The end of Google’s honeymoon?

It sounded like your typical arch rival, but when Bill Gates announced to the world that “the honeymoon with Google will only last a couple more years,” was he right?

The world has certainly turned Google-Ga-Ga, with Search, Gmail, Adwords, Analytics, AdSense, and Toolbar causing a rampant storm. I’ve read countless news stories and blogs that proclaim Google’s march to the desktop as a wake-up call for Microsoft. Google can now search within the local machine, it will eventually push the internet boxes as a replacement for Windows and eventually take over the world.

Now, I’m certainly not criticizing Google, but this kind of talk seems crazy to me. Google has a powerful and technologically advanced search application. They have built a beautiful search architecture and packaged it into a winning business model. The launch of AdWords and AdSense was pure genius in a cost-per-click market that was serious and unconvincing, but I, for one, have serious doubts about Google’s immediate impact on Microsoft’s monopoly.

I use Adwords, Analytics and AdSense on a daily basis. All my email is combined into one Gmail account, which I read through the Google Desktop toolbar. Google is my search engine of choice and overall, I am happy with my Google package.

But there are complaints and they are growing.

Google’s interface is straightforward. Of course I hear you cry: why would you want to mess up such great technology with cheap varnish? Well, for us technical-minded folks maybe, but I know a lot of non-technical folks (and let’s face it, there are billions of them) who find this very simple approach extremely counterintuitive. Take Gmail, for example. Aside from a powerful search feature, Gmail scores pretty low when it comes to usability. Most of the non-tech people I come in contact with (I’m talking lawyers, professors, middle managers, pretty smart people) have abandoned Gmail for the familiarity and usability of Hotmail. At Hotmail, Microsoft provides a highly polished, integrated product that takes a newbie by the hand and guides them down the path of the email garden. It may not have 2 gigabytes of storage and a great search feature attached, but a couple of folders and a delete button seem to work quite well for most people. Like I said, I use Gmail on a daily basis, but I can appreciate what these people are telling me. Of course we are talking about a beta product, so let’s not stop at this …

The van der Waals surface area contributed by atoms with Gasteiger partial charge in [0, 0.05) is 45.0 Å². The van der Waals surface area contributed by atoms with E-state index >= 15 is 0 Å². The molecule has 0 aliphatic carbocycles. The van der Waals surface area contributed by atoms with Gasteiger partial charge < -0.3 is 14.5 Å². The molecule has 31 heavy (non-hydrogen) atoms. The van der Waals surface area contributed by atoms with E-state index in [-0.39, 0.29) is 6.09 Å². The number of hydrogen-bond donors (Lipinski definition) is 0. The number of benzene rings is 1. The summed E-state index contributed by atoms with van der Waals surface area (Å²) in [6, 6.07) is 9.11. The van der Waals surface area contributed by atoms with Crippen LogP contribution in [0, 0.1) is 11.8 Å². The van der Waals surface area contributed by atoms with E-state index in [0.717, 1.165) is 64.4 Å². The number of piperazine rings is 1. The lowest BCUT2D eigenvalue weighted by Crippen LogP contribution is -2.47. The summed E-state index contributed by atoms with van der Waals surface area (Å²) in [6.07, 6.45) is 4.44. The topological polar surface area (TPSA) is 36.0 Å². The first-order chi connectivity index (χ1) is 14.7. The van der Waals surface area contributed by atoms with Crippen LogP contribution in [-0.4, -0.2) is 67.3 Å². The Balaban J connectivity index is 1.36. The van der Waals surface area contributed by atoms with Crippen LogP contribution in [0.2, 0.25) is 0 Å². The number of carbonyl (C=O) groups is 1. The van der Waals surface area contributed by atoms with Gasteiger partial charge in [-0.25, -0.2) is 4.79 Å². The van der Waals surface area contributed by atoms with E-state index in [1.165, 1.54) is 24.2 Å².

Google accounts do not communicate with each other. Often times, I will have to log into my Adwords, AdSense, and Analytics account within minutes of each other, and will be prompted to log in separately for each. This drives me crazy! In Passport, Microsoft has simplified the desktop login process, opening a full set of web-based services in an extremely usable way. Sometimes it seems like Google is trying to keep me out! I would love to see a centralized login from which all Google accounts can be accessed.

My point here is that people demand a polished, easy-to-use experience. Currently, Google is making it difficult for non-technically minded people to access the products on offer. An example can be seen in their help files. Just a couple of clicks on the Google Analytic help files will return numerous 404 error pages. Surely with such a powerful search tool, a 404 should be unheard of. Why, instead of a 404 page, does the king of search not provide me with a list of possible places or sites that could help me? To organize the world’s information, unless it is not available, you will have to settle for a 404 error screen, sorry!

Google has grown very fast, and in some ways, I think the company has been surprised by its own success. The exponential growth of AdWords has generated so much revenue that Google is throwing money in various directions, building Yahoo 2.0 in the process. Many of Google’s services are admirable. Google Search and Google Books have and will change the way humans store and retrieve information. But Google is no match for Microsoft. In fact, in a couple of years, it could be Google that is threatened. Google has a killer model in the Search-Adwords-Adsense triangle. They don’t need any other services to survive in a financial sense, so perhaps we should be grateful that they provide some of these services for free. But on the one hand, I hope Google will take the time to consolidate and improve the usability of its products before they start to pursue even higher aspirations. Google is powerful, but it fails to attract those who are not interested in technology as easily as others. Sure, you can organize the world’s information, but let everyone access it when you’ve done it.

I don’t want the Google honeymoon to end, but I have a feeling it’s about to. Let’s hope they do the work necessary to make a marriage work!

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